Search results for: Texts
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Words and Terms with Double Meanings (in Everyday Language and in Academic Disciplines) as a Source of Misconceptions
The main purpose of everyday language is to enable fast and economical communication among people from the same culture and context. Everyday language is based on the premise that people participating in a discourse understand its context and are aware of language shortcuts and codes. Usually, therefore, no problems arise due to the fact that a term has more than one meaning or that codes are used. Disciplinary languages are also means of communication; however, their formality and commitment to accuracy, clarity, and equivocality cause academic technical expressions to be lengthy and without shortcuts. Language in academic disciplines comprises two kinds of terms: academic technical or professional, discipline-specific terms and terms that have a meaning that differs from their everyday meaning.
Updated: Jan. 25, 2016
In this article, the authors suggest a third conceptual model, identity literacy, to understand the essence of literacy. This model is based in developmental psychology’s concept of identity. Qualitative methodology was used to explore teachers’ ideas regarding teaching texts. Three themes regarding teachers’ ideas on the proper way to teach texts emerged from the analysis: Good textual study is potentially personally meaningful; good teaching accentuates the potential of texts to trigger identity processes in the reader; and for students to learn to read in this manner, a particular stance toward texts needs to be taught.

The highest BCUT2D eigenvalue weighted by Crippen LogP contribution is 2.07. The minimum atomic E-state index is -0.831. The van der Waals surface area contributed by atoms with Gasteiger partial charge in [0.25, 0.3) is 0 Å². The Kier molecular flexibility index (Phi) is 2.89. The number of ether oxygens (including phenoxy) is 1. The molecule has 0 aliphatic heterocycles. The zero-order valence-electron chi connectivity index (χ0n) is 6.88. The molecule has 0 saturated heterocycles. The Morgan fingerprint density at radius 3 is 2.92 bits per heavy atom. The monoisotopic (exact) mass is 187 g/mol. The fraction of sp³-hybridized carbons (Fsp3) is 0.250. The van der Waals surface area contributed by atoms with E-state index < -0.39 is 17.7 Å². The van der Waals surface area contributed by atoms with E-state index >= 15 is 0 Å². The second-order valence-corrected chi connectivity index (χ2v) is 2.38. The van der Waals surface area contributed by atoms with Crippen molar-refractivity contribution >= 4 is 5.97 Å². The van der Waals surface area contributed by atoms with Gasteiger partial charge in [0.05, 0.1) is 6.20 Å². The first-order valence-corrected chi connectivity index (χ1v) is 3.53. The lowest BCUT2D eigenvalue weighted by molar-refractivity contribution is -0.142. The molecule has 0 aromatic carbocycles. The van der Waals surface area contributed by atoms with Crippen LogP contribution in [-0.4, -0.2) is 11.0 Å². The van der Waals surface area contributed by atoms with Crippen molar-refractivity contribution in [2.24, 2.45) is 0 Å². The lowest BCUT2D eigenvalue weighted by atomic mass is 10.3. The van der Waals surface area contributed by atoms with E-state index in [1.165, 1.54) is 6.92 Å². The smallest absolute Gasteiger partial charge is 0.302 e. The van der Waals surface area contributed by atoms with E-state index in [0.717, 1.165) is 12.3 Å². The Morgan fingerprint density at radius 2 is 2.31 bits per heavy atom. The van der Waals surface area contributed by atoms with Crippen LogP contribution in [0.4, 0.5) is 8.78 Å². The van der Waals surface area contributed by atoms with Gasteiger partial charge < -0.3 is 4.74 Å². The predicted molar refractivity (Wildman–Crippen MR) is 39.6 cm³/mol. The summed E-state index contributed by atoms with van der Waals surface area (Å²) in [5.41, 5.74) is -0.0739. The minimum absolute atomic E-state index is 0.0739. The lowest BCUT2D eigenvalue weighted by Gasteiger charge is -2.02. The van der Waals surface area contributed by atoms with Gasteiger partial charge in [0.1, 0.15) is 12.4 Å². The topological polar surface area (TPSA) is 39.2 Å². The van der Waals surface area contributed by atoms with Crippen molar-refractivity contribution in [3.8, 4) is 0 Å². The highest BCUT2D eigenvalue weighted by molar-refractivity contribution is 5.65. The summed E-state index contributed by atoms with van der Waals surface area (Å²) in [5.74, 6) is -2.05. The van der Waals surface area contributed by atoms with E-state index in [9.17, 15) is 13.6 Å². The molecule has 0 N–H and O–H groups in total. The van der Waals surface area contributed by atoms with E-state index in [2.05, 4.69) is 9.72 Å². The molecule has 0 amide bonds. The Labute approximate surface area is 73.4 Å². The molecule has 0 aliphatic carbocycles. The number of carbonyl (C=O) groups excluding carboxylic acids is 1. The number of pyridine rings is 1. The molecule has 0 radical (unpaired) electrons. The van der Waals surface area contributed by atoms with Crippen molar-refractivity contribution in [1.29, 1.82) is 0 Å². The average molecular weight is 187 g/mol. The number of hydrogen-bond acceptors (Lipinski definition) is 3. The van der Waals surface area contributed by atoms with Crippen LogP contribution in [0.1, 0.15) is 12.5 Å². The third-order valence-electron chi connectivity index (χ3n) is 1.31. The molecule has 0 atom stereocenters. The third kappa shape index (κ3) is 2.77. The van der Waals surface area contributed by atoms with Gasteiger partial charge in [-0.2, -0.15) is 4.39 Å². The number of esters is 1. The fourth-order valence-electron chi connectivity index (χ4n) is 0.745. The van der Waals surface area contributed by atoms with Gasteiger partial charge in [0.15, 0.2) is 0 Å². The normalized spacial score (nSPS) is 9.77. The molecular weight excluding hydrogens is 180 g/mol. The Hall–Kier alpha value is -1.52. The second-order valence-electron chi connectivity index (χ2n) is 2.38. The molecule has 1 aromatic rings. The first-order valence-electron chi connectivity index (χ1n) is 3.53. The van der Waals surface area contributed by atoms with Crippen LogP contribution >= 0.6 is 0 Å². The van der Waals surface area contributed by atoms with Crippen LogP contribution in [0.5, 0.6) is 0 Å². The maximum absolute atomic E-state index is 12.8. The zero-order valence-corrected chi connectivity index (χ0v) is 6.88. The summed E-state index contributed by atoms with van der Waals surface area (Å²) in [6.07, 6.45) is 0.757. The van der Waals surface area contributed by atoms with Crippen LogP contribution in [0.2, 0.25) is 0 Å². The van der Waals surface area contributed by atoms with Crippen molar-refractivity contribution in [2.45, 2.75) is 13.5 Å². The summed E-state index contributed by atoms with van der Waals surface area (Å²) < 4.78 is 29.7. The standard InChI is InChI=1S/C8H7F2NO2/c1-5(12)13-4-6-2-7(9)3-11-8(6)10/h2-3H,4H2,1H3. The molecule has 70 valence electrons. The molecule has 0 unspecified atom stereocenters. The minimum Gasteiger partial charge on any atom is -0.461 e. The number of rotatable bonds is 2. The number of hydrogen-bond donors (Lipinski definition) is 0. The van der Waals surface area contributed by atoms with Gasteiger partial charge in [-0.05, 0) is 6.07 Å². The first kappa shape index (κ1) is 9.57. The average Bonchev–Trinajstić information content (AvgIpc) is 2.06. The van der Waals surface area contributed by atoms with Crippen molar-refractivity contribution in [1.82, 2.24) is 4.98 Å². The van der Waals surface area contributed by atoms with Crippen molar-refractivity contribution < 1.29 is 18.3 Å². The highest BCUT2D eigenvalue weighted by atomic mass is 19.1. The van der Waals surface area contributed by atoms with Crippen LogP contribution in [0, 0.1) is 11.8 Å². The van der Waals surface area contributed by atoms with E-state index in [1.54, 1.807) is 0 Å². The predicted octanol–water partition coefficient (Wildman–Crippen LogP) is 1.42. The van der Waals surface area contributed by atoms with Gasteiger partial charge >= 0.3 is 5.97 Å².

Updated: May. 28, 2012
The article examines the role of reader characteristics in processing and learning from informational text, as revealed in think-aloud research. A theoretical framework for relevant aspects of readers' processing and products was developed. A body of 45 studies was identified, considering reader characteristics of ability, experience, knowledge, and interest.
Updated: May. 18, 2009
Action research that attempts to engage practitioners in self reflexivity and textual analysis is a fertile site for a consideration of how silences are used in research settings to communicate meanings previously ignored because they were unspoken. In order to consider these silences as purposeful strategic moves on the part of research participants, I propose a problematic of silence that allows the silences to breathe and speak.
Updated: Dec. 31, 2007